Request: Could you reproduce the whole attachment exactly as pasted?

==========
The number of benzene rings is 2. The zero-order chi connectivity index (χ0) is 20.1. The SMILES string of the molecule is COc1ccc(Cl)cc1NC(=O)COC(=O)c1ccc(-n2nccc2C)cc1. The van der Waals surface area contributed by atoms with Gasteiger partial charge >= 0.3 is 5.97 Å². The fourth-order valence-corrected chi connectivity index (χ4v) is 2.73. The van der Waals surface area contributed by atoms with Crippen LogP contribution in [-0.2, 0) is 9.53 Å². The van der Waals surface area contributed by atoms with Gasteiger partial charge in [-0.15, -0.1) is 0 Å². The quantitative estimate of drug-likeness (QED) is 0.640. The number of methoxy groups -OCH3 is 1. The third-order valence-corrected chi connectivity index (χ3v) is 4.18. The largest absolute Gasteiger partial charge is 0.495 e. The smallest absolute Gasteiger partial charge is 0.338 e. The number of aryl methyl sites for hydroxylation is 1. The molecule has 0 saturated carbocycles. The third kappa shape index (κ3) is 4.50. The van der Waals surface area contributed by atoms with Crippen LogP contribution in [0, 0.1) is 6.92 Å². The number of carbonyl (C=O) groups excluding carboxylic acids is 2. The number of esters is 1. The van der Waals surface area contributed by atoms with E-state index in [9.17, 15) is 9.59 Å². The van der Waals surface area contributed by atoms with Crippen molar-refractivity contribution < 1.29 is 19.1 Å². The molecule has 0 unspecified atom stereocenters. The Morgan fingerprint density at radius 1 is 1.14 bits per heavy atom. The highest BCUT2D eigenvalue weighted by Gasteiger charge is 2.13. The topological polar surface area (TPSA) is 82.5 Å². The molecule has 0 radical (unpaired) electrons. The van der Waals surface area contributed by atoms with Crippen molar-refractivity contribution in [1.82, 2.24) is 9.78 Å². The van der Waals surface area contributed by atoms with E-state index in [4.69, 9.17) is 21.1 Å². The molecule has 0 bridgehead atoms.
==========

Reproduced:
The number of benzene rings is 2. The zero-order chi connectivity index (χ0) is 20.1. The SMILES string of the molecule is COc1ccc(Cl)cc1NC(=O)COC(=O)c1ccc(-n2nccc2C)cc1. The van der Waals surface area contributed by atoms with Gasteiger partial charge >= 0.3 is 5.97 Å². The fourth-order valence-corrected chi connectivity index (χ4v) is 2.73. The van der Waals surface area contributed by atoms with Crippen LogP contribution in [-0.2, 0) is 9.53 Å². The van der Waals surface area contributed by atoms with Gasteiger partial charge in [-0.15, -0.1) is 0 Å². The quantitative estimate of drug-likeness (QED) is 0.640. The number of methoxy groups -OCH3 is 1. The third-order valence-corrected chi connectivity index (χ3v) is 4.18. The largest absolute Gasteiger partial charge is 0.495 e. The smallest absolute Gasteiger partial charge is 0.338 e. The number of aryl methyl sites for hydroxylation is 1. The molecule has 0 saturated carbocycles. The third kappa shape index (κ3) is 4.50. The van der Waals surface area contributed by atoms with Crippen LogP contribution in [0, 0.1) is 6.92 Å². The number of carbonyl (C=O) groups excluding carboxylic acids is 2. The number of esters is 1. The van der Waals surface area contributed by atoms with E-state index in [9.17, 15) is 9.59 Å². The van der Waals surface area contributed by atoms with Crippen molar-refractivity contribution < 1.29 is 19.1 Å². The molecule has 0 unspecified atom stereocenters. The Morgan fingerprint density at radius 1 is 1.14 bits per heavy atom. The highest BCUT2D eigenvalue weighted by Gasteiger charge is 2.13. The topological polar surface area (TPSA) is 82.5 Å². The molecule has 0 radical (unpaired) electrons. The van der Waals surface area contributed by atoms with Crippen molar-refractivity contribution in [1.82, 2.24) is 9.78 Å². The van der Waals surface area contributed by atoms with E-state index in [4.69, 9.17) is 21.1 Å². The molecule has 0 bridgehead atoms.